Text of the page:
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10 Ways To Abuse T-SQL

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10 Ways To Abuse T-SQL

  1. 1. 10 Ways To Abuse T-SQL Common performance mistakes, coding errors, and how to prevent them
  2. 2. Tracy McKibben DBA Supervisor, Senior SQL Server DBA Pearson VUE Blog: realsqlguy.com Twitter: @RealSQLGuy I’m not saying I’m Batman, I’m just saying that nobody has ever seen me and Batman in the same room together...
  3. 3. 10 Ways To Abuse T-SQL • Procedural coding • User-defined functions • Views • SELECT * • Non-SARGable queries • Bandaids • Mismatched Data Types • NULL • Incorrect or unnecessary ordering • Single-row triggers
  4. 4. Procedural Coding Symptoms include: • loops • cursors • repeated SQL statements • temp tables • if/else structures
  5. 5. Procedural Coding Comparable to carrying groceries to the car one item at a time, when you could be using this instead.
  6. 6. Procedural Coding Help your DBA out, learn set-based coding methods. Be a team player.
  7. 7. User-Defined Functions Useful for • code re-use • packaging complex logic • readability
  8. 8. User-Defined Functions Useful for • code re-use • packaging complex logic • Readability • killing performance • complicating query tuning • inducing DBA nightmares
  9. 9. User-Defined Functions Functions have their place, but they're not always the right tool for the job.
  10. 10. Views Like user-defined functions, views can be used to • re-use code • hide complex queries • make large queries more readable
  11. 11. Views But what's lurking beneath the surface?
  12. 12. Views Views can hide some scary performance issues. Make sure your view is clear.
  13. 13. SELECT * Are you SURE you want the whole thing?
  14. 14. SELECT * What's wrong with SELECT *? • prone to table scans or lookups • difficult to support with indexes • widely considered sloppy and "lazy“ • dangerous in views
  15. 15. SELECT * Be a hero. Don't use SELECT * in code that counts.
  16. 16. Non-SARGable Queries What is a SARGable query? A query that is Search ARGument-able. What does that mean?
  17. 17. Non-SARGable Queries Which of these are SARGable expressions? • SalesPersonID <> 10 • SalesPersonID = 99 • SalesPersonID >= 100 • SalesPersonID NOT IN (some subquery) • SalesPersonID IN (some subquery) • SalesPersonID IS NULL • ISNULL(SalesPersonID, 0) = 0
  18. 18. Non-SARGable Queries Which of these are SARGable expressions? • SalesPersonID <> 10 * • SalesPersonID = 99 • SalesPersonID >= 100 • SalesPersonID NOT IN (some subquery) • SalesPersonID IN (some subquery) • SalesPersonID IS NULL • ISNULL(SalesPersonID, 0) = 0 ** * SQL 2008+ ** sargable if column is NOT NULLable
  19. 19. Non-SARGable Queries SARG makes DBA's happy!
  20. 20. Bandaids Don't use bandaids when corrective surgery is required
  21. 21. Bandaids T-SQL makes it easy, too easy, to cover up coding mistakes, often with a price. • DISTINCT (don't hide dupes, stop fetching them in the first place) • NOLOCK (this is NOT the cure for blocking) • UNION (figure out the logic for a proper WHERE clause)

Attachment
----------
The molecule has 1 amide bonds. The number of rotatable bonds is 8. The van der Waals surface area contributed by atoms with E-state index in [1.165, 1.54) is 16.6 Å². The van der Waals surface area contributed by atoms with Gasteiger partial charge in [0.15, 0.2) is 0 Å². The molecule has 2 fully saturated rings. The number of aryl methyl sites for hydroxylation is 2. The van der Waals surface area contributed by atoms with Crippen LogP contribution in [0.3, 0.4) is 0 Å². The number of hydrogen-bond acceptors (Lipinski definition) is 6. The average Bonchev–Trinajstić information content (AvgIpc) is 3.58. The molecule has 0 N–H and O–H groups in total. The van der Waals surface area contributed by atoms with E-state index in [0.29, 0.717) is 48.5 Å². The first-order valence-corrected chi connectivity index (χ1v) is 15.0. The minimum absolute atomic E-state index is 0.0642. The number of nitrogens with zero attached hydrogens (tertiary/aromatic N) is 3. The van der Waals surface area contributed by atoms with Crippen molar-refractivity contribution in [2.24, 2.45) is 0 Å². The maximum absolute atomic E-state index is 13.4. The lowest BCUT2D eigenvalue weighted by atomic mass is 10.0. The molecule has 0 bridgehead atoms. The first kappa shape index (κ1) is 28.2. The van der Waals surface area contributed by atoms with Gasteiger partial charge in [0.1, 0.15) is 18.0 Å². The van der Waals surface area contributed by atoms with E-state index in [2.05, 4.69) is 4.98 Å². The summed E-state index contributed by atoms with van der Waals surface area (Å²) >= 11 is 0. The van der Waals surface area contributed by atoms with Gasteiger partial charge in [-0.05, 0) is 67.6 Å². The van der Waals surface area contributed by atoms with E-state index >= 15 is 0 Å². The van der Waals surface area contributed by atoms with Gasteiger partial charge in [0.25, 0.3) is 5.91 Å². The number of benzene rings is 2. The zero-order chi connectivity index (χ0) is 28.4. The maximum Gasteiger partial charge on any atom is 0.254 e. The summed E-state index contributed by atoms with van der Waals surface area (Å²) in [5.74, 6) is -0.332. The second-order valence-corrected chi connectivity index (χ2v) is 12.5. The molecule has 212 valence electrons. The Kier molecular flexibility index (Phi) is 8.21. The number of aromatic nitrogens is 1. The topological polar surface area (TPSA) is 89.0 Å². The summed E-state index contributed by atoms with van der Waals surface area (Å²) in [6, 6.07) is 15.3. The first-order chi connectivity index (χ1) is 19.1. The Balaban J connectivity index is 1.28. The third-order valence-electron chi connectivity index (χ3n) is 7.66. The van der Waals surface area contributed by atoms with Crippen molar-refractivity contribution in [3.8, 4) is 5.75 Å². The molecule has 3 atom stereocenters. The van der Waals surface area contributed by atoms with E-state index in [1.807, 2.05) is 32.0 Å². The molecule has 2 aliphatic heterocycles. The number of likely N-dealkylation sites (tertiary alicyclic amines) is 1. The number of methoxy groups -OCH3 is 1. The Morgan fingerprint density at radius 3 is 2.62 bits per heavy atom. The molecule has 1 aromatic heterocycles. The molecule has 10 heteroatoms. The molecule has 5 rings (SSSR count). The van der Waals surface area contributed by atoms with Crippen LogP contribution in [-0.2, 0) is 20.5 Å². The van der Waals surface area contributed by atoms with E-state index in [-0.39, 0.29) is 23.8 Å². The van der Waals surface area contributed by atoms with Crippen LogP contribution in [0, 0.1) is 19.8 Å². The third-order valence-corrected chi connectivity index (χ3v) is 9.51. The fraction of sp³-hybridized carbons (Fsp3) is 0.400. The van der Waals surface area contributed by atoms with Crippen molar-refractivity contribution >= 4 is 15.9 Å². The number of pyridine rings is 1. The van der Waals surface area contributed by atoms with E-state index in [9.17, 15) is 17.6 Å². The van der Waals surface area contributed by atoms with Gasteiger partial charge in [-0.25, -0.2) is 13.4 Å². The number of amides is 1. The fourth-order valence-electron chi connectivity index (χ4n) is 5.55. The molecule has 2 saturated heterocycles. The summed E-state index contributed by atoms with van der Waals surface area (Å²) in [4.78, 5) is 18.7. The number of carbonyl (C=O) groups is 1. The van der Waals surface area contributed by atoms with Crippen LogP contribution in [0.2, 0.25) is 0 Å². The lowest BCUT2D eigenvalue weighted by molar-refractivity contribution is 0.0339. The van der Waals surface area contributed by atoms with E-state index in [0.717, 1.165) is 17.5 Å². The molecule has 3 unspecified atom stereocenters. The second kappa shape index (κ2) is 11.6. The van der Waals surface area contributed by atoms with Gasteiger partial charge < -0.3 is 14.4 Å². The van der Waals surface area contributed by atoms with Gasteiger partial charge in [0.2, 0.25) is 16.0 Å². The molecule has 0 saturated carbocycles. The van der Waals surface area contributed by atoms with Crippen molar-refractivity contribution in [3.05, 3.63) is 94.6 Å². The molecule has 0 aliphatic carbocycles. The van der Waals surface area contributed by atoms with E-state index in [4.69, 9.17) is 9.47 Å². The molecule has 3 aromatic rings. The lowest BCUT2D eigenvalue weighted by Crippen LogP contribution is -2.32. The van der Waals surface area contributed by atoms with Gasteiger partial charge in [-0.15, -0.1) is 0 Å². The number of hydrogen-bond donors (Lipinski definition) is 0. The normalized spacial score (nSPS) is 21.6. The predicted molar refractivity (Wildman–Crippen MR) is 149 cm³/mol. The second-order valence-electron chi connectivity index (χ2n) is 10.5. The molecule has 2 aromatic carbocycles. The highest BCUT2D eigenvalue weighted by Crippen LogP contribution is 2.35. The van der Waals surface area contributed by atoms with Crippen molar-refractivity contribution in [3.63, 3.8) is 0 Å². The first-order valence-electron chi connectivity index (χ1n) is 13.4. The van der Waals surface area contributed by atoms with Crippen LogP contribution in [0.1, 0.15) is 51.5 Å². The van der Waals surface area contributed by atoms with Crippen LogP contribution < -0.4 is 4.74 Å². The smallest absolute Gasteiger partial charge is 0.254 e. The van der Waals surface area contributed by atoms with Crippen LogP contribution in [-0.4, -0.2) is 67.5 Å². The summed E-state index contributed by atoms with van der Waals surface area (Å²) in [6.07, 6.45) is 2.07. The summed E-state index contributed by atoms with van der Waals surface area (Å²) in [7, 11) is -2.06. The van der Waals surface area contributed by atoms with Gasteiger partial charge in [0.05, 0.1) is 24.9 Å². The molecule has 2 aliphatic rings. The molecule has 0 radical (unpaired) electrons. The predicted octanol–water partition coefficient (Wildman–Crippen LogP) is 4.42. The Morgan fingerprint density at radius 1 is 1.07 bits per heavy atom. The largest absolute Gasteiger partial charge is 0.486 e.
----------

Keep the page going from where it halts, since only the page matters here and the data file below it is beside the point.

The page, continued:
22. 22. Bandaids Be tough - rip off the bandaids! Ya big crybaby....
  23. 23. Mismatched Data Types Wrong. So wrong. Some comparisons should never be made.
  24. 24. Mismatched Data Types Some transformations conversions work just fine. Some create performance problems. Some just fail miserably. Watch out for: • NVARCHAR to VARCHAR • character to numeric • datetime manipulations to remove time, DATEDIFF
  25. 25. Mismatched Data Types Keep your data types compatible
  26. 26. NULL Improper handling of NULL values can lead to errors and/or incorrect results.
  27. 27. NULL • NULL has NO VALUE • NULL does not mean zero • NULL does not mean blank • NULL does not mean an empty string • NULL means NULL
  28. 28. NULL NULL values aren't difficult to work with, but be sure to read the fine print.
  29. 29. Incorrect/Unnecessary Ordering Don't make assumptions about how data will be ordered. If a specific order is required, specify it.
  30. 30. Incorrect/Unnecessary Ordering Without ORDER BY, the query optimizer will surprise you with a "random" sort order, dictated by the fastest query plan it could find. Specifying an ORDER BY can affect the query plan selected, thus affecting the performance of the query.
  31. 31. Incorrect/Unnecessary Ordering Sometimes the order of things doesn't matter, sometimes it makes all the difference.
  32. 32. Single-row Triggers This kind of thinking has no place in this movie. Nor does it belong inside a trigger. Triggers fire per operation, not per row, and must be written to handle multi-row operations.
  33. 33. Single-row Triggers Sometimes there should be only one, but not inside a trigger.
  34. 34. Lessons Learned • Use set-based methods • Be careful with user-defined functions and views • SELECT * - lazy and dangerous • Always obey SARG • Don’t use bandaids • Watch your data types • NULL – it’s not nothing • Order your results carefully • Triggers – many rows, not one
  35. 35. Any Questions?

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